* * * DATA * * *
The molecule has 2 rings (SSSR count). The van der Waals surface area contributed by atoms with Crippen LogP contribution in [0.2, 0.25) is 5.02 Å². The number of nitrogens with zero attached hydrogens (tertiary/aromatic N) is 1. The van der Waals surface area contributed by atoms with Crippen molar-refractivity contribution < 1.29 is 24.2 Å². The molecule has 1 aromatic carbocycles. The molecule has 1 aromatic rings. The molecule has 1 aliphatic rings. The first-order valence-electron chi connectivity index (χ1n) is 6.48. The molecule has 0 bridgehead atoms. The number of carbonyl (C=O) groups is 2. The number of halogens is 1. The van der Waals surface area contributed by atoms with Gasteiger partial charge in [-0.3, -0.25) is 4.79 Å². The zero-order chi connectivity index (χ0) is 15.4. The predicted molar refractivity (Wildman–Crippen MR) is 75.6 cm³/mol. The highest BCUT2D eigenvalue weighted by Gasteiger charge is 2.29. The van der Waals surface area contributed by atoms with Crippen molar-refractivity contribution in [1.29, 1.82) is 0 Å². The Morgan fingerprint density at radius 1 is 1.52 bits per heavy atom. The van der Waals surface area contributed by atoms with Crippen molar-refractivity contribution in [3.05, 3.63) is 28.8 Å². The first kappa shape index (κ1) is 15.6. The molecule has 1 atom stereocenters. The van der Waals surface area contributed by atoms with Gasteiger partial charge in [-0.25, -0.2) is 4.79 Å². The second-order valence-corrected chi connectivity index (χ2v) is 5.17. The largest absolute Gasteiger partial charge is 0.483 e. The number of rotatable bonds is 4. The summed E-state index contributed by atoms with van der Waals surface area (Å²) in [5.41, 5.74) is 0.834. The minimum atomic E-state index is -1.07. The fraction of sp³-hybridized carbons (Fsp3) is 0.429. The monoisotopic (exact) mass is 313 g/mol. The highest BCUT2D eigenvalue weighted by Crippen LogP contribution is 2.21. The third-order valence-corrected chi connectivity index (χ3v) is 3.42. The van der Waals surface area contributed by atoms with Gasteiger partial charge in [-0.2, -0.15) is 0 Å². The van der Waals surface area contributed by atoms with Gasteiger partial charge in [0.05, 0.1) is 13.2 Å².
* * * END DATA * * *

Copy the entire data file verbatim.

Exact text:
The molecule has 2 rings (SSSR count). The van der Waals surface area contributed by atoms with Crippen LogP contribution in [0.2, 0.25) is 5.02 Å². The number of nitrogens with zero attached hydrogens (tertiary/aromatic N) is 1. The van der Waals surface area contributed by atoms with Crippen molar-refractivity contribution < 1.29 is 24.2 Å². The molecule has 1 aromatic carbocycles. The molecule has 1 aromatic rings. The molecule has 1 aliphatic rings. The first-order valence-electron chi connectivity index (χ1n) is 6.48. The molecule has 0 bridgehead atoms. The number of carbonyl (C=O) groups is 2. The number of halogens is 1. The van der Waals surface area contributed by atoms with Gasteiger partial charge in [-0.3, -0.25) is 4.79 Å². The zero-order chi connectivity index (χ0) is 15.4. The predicted molar refractivity (Wildman–Crippen MR) is 75.6 cm³/mol. The highest BCUT2D eigenvalue weighted by Gasteiger charge is 2.29. The van der Waals surface area contributed by atoms with Crippen molar-refractivity contribution in [1.29, 1.82) is 0 Å². The Morgan fingerprint density at radius 1 is 1.52 bits per heavy atom. The van der Waals surface area contributed by atoms with Crippen molar-refractivity contribution in [3.05, 3.63) is 28.8 Å². The first kappa shape index (κ1) is 15.6. The molecule has 1 atom stereocenters. The van der Waals surface area contributed by atoms with Gasteiger partial charge in [-0.25, -0.2) is 4.79 Å². The second-order valence-corrected chi connectivity index (χ2v) is 5.17. The largest absolute Gasteiger partial charge is 0.483 e. The number of rotatable bonds is 4. The summed E-state index contributed by atoms with van der Waals surface area (Å²) in [5.41, 5.74) is 0.834. The minimum atomic E-state index is -1.07. The fraction of sp³-hybridized carbons (Fsp3) is 0.429. The monoisotopic (exact) mass is 313 g/mol. The highest BCUT2D eigenvalue weighted by Crippen LogP contribution is 2.21. The third-order valence-corrected chi connectivity index (χ3v) is 3.42. The van der Waals surface area contributed by atoms with Gasteiger partial charge in [-0.2, -0.15) is 0 Å². The van der Waals surface area contributed by atoms with Gasteiger partial charge in [0.05, 0.1) is 13.2 Å².